http://unitedreggae.com/articles/n1045/ ... -disciples
Interview: Russ Disciples
By Gerard McMahon on Wednesday, August 15, 2012
The Disciples are a dub roots reggae group formed in 1986 by brothers Russ D. and (now departed from the team) Lol Bell-Brown. Named by Jah Shaka, they have worked with a host of popular artists including Prince Alla, Michael Rose, Sugar Minott, Lutan Fyah, Prince Malachi and Tony Roots. After performing at the Irish 'Life' Festival in May, 2012 Russ Disciples shared his thoughts on music and such matters with United Reggae.
You've been in the music business a long time. Tell us a little of your history?
Been in the music business for just over 25 years now, but I was listening to reggae music from an early age (1978), partly through (the influence) of my older brother. We've always been into the same kind of music. In 1976 we were into the punk thing. When that finished up I was looking for the next kind of music to listen to and I used to hear reggae coming from his room and I liked it. We were in a record shop once and I asked him what albums are worth buying and he said Joe Gibbs 'Dub - Chapter 3' and Dr. Alimantado's 'Best Dressed Chicken'. Got them, listened to them 24\7 and just got fully into it.
How many albums and singles have you released?
Since getting into the music business myself – it was 1986 when we linked up with Shaka – Shaka released 4 albums for us over a 4\5 year period and then we took control of our own thing. So I've been on lots of albums. Myself, I've only released a few albums, about 3 or 4 and countless 7, 10 and 12 inches. I've worked with a lot of different people over the years, so there must be somewhere upwards of 20 plus albums that I've been involved with.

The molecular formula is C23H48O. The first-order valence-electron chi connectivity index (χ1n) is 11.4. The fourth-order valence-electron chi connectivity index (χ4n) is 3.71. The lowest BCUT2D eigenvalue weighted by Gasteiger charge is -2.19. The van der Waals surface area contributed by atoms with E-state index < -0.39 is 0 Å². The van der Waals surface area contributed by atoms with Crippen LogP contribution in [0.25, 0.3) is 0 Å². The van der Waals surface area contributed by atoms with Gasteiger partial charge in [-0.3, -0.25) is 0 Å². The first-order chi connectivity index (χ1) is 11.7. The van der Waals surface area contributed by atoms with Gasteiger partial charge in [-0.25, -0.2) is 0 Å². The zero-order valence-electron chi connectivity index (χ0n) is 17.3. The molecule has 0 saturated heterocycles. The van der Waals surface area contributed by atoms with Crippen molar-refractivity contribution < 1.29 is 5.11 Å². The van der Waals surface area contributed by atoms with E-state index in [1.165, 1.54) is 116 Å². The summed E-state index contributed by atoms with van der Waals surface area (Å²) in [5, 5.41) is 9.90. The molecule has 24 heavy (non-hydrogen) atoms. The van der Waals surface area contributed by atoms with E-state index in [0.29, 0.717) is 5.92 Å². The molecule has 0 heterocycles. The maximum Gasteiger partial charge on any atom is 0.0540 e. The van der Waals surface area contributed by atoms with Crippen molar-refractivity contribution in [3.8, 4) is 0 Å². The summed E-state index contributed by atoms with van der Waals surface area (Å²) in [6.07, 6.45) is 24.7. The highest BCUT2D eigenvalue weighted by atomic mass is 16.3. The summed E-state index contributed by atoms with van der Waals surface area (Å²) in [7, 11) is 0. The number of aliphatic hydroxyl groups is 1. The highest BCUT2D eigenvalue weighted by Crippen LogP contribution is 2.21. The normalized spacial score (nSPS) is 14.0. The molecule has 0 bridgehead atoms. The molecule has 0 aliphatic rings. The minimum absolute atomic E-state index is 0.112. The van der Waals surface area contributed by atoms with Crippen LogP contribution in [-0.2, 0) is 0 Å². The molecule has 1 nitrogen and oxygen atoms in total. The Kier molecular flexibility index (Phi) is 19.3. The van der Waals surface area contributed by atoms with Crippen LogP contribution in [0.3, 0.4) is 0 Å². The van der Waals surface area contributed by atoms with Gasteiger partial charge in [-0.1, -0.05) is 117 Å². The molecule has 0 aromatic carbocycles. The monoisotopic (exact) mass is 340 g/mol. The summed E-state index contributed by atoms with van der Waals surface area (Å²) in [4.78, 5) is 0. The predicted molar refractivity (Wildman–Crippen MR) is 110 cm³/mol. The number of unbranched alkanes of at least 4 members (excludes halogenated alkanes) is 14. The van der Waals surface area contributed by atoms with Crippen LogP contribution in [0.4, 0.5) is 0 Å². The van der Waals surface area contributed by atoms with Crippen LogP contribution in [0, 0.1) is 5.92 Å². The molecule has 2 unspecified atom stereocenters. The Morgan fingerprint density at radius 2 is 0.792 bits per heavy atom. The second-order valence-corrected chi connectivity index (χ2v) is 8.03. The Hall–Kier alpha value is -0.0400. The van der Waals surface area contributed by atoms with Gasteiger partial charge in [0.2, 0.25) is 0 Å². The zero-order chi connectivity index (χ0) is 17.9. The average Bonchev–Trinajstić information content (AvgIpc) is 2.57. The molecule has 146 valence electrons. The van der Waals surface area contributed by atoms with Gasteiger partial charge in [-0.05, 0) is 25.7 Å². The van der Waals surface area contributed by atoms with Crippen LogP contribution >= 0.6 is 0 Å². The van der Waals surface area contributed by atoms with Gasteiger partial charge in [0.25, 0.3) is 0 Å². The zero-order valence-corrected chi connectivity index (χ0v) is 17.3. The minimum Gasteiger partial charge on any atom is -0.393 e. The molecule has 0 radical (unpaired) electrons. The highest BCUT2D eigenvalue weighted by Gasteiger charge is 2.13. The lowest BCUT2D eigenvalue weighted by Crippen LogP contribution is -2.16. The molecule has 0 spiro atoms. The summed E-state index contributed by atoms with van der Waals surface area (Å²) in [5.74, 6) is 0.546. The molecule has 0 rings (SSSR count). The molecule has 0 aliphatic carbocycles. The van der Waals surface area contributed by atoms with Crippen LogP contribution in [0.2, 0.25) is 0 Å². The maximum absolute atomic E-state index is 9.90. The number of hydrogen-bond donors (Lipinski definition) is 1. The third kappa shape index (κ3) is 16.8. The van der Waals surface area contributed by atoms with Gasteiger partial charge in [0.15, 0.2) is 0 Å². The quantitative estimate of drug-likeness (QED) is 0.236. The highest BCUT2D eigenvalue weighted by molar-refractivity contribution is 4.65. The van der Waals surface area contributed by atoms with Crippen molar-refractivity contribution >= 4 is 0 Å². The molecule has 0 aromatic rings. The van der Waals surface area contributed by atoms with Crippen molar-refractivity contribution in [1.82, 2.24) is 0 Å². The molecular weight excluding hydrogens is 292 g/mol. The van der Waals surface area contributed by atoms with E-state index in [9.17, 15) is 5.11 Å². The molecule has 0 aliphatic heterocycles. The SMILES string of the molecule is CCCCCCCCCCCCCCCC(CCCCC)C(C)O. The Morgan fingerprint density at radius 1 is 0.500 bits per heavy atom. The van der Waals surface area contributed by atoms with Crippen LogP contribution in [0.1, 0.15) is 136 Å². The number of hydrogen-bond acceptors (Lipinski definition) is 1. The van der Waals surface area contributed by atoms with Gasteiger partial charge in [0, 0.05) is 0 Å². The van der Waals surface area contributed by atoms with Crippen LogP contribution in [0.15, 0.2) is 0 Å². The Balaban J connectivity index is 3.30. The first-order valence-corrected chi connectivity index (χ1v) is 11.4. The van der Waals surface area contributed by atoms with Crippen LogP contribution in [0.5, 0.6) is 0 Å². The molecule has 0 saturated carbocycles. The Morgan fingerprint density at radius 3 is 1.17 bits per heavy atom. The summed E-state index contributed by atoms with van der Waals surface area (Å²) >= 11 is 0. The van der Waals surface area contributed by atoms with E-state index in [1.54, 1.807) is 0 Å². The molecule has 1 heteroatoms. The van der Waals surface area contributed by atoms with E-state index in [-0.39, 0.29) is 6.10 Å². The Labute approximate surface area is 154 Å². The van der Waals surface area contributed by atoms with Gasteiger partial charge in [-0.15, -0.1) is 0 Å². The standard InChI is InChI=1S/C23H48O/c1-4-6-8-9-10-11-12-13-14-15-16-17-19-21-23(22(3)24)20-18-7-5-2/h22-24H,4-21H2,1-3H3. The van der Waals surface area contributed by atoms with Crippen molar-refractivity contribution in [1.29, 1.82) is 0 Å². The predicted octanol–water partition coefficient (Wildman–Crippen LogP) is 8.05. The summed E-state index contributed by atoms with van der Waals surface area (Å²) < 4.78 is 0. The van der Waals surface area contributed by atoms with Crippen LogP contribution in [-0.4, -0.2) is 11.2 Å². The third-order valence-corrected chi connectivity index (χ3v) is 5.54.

When you first start off – it was me and my brother making music – just a couple of guys from out in the suburbs in Surrey, who have no real connection with anybody in the music business, so then suddenly to find yourself making music and getting it played by someone like Jah Shaka – when I first heard my tunes played by him in session (it) was quite a revelation. And to see the reaction that the tunes were getting at that time, that's pretty much a highlight. Especially at that time, the 1980s, there were very few white people involved in the music, and those that were didn't know each other, (being) spaced out around the country.
Are you a full-time musician?
It's pretty much my living, making music, deejaying and I work in the Dub Vendor record store one day a week. So it's all within the music business.
What keeps you going after ~25 years?
I love the music. I don't think I'd have much skill for anything else. I worked as a storeman in a hospital before that, not a great career choice, so it's music, and it's kept me going!
For me with reggae, bass is the main melody of the music, so it has to speak to you. When you hear some bass lines it's almost like their talking a message to you.
Any comment on the U.K.'s impact on reggae?
There's a big U.K. impact. We had big influences from Jamaican music, (as) that was our love first off. Even though we might have been doing things with drum machines and stuff like that, in the early days it was very strictly dub stuff, but the influence there was still from Jamaican music, whether it was old or new. These days - especially across Europe - a lot of the influence on their music comes from people like us, like Alpha and Omega, Iration Steppas, Manasseh and people like that. So I think we've had quite a big impact in Europe, though no real impact in Jamaica.
How do feel about the move toward digital as opposed to CD\Vinyl retailing?